I wondered about the shift between how we had arrived at the theater, and who we played on stage.

I wondered about the thin veil between honesty and make-believe in all of our expressions.

I wondered about the security we find in being ourselves verses the security we find in abandoning our selves to dress, make our selves up, and embody another character.

For each of these performers, which aspects of life and performance are actually Acts?

I bring all of these questions back Into the Void through both my mind and body.

When I perform as Klein in drag, like Move’s Martha, I am not intending to be campy. I am interested in Klein’s artistic ideas and how they intersect with his character. As a female artist, for me to embody Klein’s persona is to perform in drag, but the reason I started this whole project is because so many of Klein’s ideas resonate with me, regardless of gender.
The work does explore the power of male signifiers as juxtaposed with the multifaceted gender expressions of my talented cast. The character I play is pushed up against my fellow performers who embody both themselves, as complex humans containing vast possibilities, and abstract concepts from Klein’s oeuvre that the individual performers relate to. When the signifiers of my drag performance are dismantled it is not intended to flip the character’s gender expression. Instead it is my intention to point out the incredible complexity in each of us who are constantly seeking the truth that exists somewhere in the space between what is inside our hearts and on our backs, between what is in our eyes and on our face.

Catherine Cabeen and Company

Into the Void

Thu – Sat | Apr 28 – 30 | 8pm

$20 general | $12 under 25

Inspired by postmodern visual artist Yves Klein, Into the Void mixes visual arts, drag performance and precise choreography performed by 5 dancers to evoke the complex gender politics of Klein’s work.

Featuring collaborators: Michael Cepress (costume design), Kane Mathis (music), Susan Robb (sculpture), Tivon Rice (digital media) and Connie Yun (lighting).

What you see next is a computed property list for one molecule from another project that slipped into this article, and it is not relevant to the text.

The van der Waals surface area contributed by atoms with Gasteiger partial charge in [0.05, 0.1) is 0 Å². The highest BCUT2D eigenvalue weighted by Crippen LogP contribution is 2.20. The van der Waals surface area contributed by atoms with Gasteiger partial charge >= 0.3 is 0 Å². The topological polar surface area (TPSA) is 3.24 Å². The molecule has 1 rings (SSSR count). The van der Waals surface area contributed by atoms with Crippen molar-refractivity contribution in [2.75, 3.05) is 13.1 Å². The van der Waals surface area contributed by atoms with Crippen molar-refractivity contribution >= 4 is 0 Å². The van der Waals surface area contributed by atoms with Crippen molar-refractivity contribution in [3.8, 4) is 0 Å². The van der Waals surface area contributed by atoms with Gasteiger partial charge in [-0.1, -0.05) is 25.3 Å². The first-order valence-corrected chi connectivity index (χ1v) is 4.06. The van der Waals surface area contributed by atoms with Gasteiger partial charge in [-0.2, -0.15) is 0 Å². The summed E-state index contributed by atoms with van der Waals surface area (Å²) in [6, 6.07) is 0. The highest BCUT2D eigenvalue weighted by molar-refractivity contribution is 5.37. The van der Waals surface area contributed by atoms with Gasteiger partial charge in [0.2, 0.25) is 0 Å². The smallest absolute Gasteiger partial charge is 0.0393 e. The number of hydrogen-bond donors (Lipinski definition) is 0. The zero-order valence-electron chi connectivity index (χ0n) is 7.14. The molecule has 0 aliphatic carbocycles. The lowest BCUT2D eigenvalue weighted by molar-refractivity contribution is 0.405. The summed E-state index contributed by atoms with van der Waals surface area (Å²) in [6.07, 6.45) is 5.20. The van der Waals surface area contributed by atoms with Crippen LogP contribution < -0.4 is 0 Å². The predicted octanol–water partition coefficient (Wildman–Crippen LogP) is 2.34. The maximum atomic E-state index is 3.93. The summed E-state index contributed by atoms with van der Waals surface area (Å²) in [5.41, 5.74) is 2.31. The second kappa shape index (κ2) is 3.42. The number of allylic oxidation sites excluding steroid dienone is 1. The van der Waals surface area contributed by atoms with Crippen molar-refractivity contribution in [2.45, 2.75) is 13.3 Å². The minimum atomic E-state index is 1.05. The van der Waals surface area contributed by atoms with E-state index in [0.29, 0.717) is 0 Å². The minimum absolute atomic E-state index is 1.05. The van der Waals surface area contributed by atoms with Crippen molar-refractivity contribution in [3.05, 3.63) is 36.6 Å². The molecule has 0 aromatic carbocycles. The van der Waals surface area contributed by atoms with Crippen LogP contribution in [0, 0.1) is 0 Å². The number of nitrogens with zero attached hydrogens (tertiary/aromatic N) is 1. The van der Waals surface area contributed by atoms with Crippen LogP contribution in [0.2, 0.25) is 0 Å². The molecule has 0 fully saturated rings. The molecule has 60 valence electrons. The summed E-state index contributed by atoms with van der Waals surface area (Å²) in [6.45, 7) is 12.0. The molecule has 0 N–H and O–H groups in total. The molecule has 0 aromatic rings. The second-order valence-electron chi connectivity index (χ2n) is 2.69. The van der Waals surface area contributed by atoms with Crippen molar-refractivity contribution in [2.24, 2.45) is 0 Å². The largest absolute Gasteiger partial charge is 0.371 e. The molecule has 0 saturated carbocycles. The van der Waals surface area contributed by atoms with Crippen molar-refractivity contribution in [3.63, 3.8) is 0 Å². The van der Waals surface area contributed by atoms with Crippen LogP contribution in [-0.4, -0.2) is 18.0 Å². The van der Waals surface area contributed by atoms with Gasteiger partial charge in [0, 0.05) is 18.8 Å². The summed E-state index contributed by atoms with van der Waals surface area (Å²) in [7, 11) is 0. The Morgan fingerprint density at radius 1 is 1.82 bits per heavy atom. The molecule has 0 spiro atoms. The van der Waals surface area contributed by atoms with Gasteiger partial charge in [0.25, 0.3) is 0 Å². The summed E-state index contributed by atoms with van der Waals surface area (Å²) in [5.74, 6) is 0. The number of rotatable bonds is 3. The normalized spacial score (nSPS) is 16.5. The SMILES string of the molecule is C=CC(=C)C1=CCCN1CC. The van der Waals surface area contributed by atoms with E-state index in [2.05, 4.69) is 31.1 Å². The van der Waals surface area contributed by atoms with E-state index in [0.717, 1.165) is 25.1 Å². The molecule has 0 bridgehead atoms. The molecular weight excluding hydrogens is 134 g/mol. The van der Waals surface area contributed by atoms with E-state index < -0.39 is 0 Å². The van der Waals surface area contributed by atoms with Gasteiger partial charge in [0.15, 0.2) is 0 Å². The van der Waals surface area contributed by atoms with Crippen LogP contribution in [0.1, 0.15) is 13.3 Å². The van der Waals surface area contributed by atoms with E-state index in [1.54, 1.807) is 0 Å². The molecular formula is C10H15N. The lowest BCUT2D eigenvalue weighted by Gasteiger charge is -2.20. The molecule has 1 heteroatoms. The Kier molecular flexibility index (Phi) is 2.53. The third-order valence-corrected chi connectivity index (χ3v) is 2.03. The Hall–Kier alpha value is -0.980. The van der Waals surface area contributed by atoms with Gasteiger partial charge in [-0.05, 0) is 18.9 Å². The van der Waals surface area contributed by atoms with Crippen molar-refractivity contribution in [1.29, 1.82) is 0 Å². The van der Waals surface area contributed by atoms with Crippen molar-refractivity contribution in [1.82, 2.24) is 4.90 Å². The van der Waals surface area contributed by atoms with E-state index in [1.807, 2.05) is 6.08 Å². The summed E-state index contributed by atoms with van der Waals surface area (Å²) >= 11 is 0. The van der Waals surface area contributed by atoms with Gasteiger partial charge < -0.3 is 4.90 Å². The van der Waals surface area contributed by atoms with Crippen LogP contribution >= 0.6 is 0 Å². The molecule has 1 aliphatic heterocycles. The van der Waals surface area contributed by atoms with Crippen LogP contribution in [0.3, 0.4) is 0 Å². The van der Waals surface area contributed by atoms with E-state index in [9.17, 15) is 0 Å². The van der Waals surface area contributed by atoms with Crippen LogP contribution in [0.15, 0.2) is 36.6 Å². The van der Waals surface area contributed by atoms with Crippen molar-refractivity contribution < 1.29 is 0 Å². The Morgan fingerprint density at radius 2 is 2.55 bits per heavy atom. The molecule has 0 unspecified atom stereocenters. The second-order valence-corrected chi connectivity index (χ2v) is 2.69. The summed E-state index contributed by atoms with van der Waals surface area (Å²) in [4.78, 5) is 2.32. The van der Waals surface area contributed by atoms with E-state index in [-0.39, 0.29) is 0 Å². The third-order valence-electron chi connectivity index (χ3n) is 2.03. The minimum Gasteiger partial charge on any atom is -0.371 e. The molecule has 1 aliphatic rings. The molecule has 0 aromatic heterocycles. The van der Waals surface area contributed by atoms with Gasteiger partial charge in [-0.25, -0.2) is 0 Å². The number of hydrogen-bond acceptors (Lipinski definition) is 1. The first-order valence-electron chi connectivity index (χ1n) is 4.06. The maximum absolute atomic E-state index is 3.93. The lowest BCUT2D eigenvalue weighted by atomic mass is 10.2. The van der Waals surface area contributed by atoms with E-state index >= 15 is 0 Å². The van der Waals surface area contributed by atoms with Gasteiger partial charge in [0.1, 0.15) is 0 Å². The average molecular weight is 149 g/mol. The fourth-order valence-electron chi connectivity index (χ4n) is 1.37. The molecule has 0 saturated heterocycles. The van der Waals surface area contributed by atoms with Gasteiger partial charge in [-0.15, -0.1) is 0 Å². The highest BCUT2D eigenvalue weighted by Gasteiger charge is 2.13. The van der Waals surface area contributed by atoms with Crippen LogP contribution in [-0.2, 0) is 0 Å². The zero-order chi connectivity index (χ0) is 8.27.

Info & tickets @ ontheboards.org

Reference to: Judith Butler, Gender Trouble: Feminism and the Subversion of Identity. Thinking
Gender, (New York: Routledge, 1990).

Friday, February 18, 2011

Crystallizing Space

Join Catherine Cabeen as she breaks down the Leap into the Void!

March 2nd 1-2pm
A lecture on historic research and contemporary choreography
@ the University of Washington, Meany Hall Dance Studio 266
This event is free and open to the public!

March 4th 12:15-1:15pm
A panel discussion on collaboration in the arts
@ Cornish College, Main Campus Gallery
This event is free and open to the public!

March 11th 8pm
An installation/ preview performance
@ SAM Remix

March 18th 6:30 pm
A "My Favorite Things/ Highly Opinionated Tour"
@ Seattle Art Museum
free with museum admission

Friday, February 4, 2011

The Divine Normal

"The gold of the ancient alchemists can actually be extracted from everything. But what is difficult is to discover the gift that is the philosopher's stone and that exists in each of us" (Y. Klein quoted in Yves Klein: A Retrospective, Nice, 2000).

"A painter should only paint a single masterpiece, himself,constantly." (Y. Klein quoted in Blue Company or,Yves Klein Considered as a World-Economy)

Klein’s conception of art as an aspect of life that hinges on an artist’s daily practice is familiar to me as a dancer.

“Practice is the means of inviting the perfection desired.” –Martha Graham

His study of Judo led him to believe that his body was a channel for powers that were greater than himself. The way to honor this power is to see all of life as a work of art that we are constantly engaged with. This same awareness has come into my life through both the practice of yoga and dance. I find Klein’s faith in the idea that by becoming the best person you can be you will create the most powerful work, refreshing in a culture that romanticizes the “struggling artist.”